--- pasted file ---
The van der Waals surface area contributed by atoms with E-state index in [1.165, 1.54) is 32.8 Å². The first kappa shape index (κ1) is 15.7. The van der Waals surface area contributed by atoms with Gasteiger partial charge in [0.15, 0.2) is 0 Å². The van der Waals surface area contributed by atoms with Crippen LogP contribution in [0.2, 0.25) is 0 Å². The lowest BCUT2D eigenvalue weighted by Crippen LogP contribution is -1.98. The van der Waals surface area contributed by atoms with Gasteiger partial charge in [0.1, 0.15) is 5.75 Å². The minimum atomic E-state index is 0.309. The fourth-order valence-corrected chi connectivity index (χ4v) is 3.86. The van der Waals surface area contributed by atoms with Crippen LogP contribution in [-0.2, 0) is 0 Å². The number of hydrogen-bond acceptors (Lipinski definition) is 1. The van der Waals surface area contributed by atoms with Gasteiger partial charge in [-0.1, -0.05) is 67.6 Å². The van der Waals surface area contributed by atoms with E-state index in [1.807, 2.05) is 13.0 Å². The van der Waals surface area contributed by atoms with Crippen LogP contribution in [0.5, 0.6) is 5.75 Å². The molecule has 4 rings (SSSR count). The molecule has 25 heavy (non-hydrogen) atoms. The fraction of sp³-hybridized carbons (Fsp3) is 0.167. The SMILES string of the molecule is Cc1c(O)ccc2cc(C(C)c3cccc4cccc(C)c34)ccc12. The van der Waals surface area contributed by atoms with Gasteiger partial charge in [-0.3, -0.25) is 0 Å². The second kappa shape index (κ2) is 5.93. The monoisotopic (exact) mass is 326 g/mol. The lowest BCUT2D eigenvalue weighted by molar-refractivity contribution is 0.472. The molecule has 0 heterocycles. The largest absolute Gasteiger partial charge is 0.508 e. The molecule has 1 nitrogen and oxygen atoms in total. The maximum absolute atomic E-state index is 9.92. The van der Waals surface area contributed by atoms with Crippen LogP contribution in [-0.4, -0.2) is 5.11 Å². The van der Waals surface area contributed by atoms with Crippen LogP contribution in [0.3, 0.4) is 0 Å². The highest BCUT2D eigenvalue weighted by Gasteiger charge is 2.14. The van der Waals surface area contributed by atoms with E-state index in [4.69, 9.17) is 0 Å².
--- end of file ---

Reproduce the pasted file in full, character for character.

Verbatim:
The van der Waals surface area contributed by atoms with E-state index in [1.165, 1.54) is 32.8 Å². The first kappa shape index (κ1) is 15.7. The van der Waals surface area contributed by atoms with Gasteiger partial charge in [0.15, 0.2) is 0 Å². The van der Waals surface area contributed by atoms with Crippen LogP contribution in [0.2, 0.25) is 0 Å². The lowest BCUT2D eigenvalue weighted by Crippen LogP contribution is -1.98. The van der Waals surface area contributed by atoms with Gasteiger partial charge in [0.1, 0.15) is 5.75 Å². The minimum atomic E-state index is 0.309. The fourth-order valence-corrected chi connectivity index (χ4v) is 3.86. The van der Waals surface area contributed by atoms with Crippen LogP contribution in [-0.2, 0) is 0 Å². The number of hydrogen-bond acceptors (Lipinski definition) is 1. The van der Waals surface area contributed by atoms with Gasteiger partial charge in [-0.1, -0.05) is 67.6 Å². The van der Waals surface area contributed by atoms with E-state index in [1.807, 2.05) is 13.0 Å². The van der Waals surface area contributed by atoms with Crippen LogP contribution in [0.5, 0.6) is 5.75 Å². The molecule has 4 rings (SSSR count). The molecule has 25 heavy (non-hydrogen) atoms. The fraction of sp³-hybridized carbons (Fsp3) is 0.167. The SMILES string of the molecule is Cc1c(O)ccc2cc(C(C)c3cccc4cccc(C)c34)ccc12. The van der Waals surface area contributed by atoms with Gasteiger partial charge in [-0.3, -0.25) is 0 Å². The second kappa shape index (κ2) is 5.93. The monoisotopic (exact) mass is 326 g/mol. The lowest BCUT2D eigenvalue weighted by molar-refractivity contribution is 0.472. The molecule has 0 heterocycles. The largest absolute Gasteiger partial charge is 0.508 e. The molecule has 1 nitrogen and oxygen atoms in total. The maximum absolute atomic E-state index is 9.92. The van der Waals surface area contributed by atoms with Crippen LogP contribution in [-0.4, -0.2) is 5.11 Å². The van der Waals surface area contributed by atoms with Crippen LogP contribution in [0.3, 0.4) is 0 Å². The highest BCUT2D eigenvalue weighted by Gasteiger charge is 2.14. The van der Waals surface area contributed by atoms with E-state index in [4.69, 9.17) is 0 Å².